The Next Chapter In Electronic Books

The electronic book is one of those technological concepts from the 1990s that seems somewhat of a leftover. It's never really taken off the way it potentially could: It makes so much sense.

Books--especially the great beefy ones worth reading--are bulky. Their size makes them inconvenient. And with all this electronic equipment we lug around--laptops, personal digital assistants and the like--there's no reason they couldn't be used to carry the text of books.

Last month, Sony and Royal Philips Electronics teamed with privately held E Ink to announce the Librié, which is set to go on sale in Japan this month. It looks a bit like a PDA but its display uses E Ink's electronic ink technology that it says offers a "paper-like" reading experience comparable to newsprint.

Getting the display's appearance just right has been a key problem in the evolution of the e-book concept. Paper is ideal for most eyes, electronic displays simply aren't. Paper requires no technical knowledge; electronic devices invariably include instruction manuals--printed on paper.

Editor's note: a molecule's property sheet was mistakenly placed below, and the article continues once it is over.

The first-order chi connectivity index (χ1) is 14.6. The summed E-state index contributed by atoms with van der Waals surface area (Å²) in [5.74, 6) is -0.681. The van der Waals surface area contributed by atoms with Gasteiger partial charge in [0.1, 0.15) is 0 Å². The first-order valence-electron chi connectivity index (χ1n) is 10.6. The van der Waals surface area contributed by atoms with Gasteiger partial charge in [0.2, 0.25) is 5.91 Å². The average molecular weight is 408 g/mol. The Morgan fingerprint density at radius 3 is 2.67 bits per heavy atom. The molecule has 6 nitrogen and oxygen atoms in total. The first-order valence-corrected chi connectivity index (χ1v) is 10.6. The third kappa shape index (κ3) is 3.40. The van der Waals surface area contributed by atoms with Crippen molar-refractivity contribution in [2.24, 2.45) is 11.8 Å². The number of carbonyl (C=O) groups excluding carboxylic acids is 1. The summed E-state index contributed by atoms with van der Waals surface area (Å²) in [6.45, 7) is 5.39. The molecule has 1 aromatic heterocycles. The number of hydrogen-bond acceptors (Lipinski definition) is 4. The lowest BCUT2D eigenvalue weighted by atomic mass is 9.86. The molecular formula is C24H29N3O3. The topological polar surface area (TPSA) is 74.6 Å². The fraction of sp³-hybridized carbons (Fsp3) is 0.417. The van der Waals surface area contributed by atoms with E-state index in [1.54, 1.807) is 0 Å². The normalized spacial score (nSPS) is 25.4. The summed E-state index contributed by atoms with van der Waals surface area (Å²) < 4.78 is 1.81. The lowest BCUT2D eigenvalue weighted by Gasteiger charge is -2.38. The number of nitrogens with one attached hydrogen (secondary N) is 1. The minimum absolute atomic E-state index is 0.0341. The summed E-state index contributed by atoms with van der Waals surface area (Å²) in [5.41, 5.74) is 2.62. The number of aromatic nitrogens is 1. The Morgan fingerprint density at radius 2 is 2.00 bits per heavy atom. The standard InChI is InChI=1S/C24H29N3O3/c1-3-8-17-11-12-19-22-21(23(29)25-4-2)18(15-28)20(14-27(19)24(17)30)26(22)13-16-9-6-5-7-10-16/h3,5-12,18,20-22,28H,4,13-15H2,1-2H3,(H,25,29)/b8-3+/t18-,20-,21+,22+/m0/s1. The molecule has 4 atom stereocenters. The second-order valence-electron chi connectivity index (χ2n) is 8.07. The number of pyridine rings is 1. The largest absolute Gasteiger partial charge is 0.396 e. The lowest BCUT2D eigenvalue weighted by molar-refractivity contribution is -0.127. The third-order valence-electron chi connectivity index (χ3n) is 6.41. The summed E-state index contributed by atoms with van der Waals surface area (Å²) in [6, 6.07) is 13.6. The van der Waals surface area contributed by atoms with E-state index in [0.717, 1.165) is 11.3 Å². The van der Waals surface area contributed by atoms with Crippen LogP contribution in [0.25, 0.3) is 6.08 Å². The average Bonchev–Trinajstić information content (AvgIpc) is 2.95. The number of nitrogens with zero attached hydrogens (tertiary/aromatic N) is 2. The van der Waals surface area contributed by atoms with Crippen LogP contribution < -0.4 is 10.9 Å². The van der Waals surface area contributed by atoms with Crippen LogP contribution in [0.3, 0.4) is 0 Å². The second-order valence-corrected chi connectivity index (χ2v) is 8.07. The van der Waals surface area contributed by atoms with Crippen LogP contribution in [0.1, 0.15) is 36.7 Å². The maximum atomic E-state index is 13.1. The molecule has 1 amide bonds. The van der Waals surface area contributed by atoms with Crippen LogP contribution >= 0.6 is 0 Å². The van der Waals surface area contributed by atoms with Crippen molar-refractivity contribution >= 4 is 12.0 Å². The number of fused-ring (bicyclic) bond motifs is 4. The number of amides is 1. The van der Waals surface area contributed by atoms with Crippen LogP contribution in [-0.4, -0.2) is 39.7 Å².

E Ink's electronic paper display is reflective and can be read in the sunlight and in conditions of dim light. It presents a resolution of 170 pixels per inch, similar to newspaper. The gadget uses four AAA batteries but only uses power when a page is turned and the image presented on the display changes. The companies say a user can turn 10,000 pages before those batteries have to be replaced.

View: Read more at Forbes

News source: Forbes

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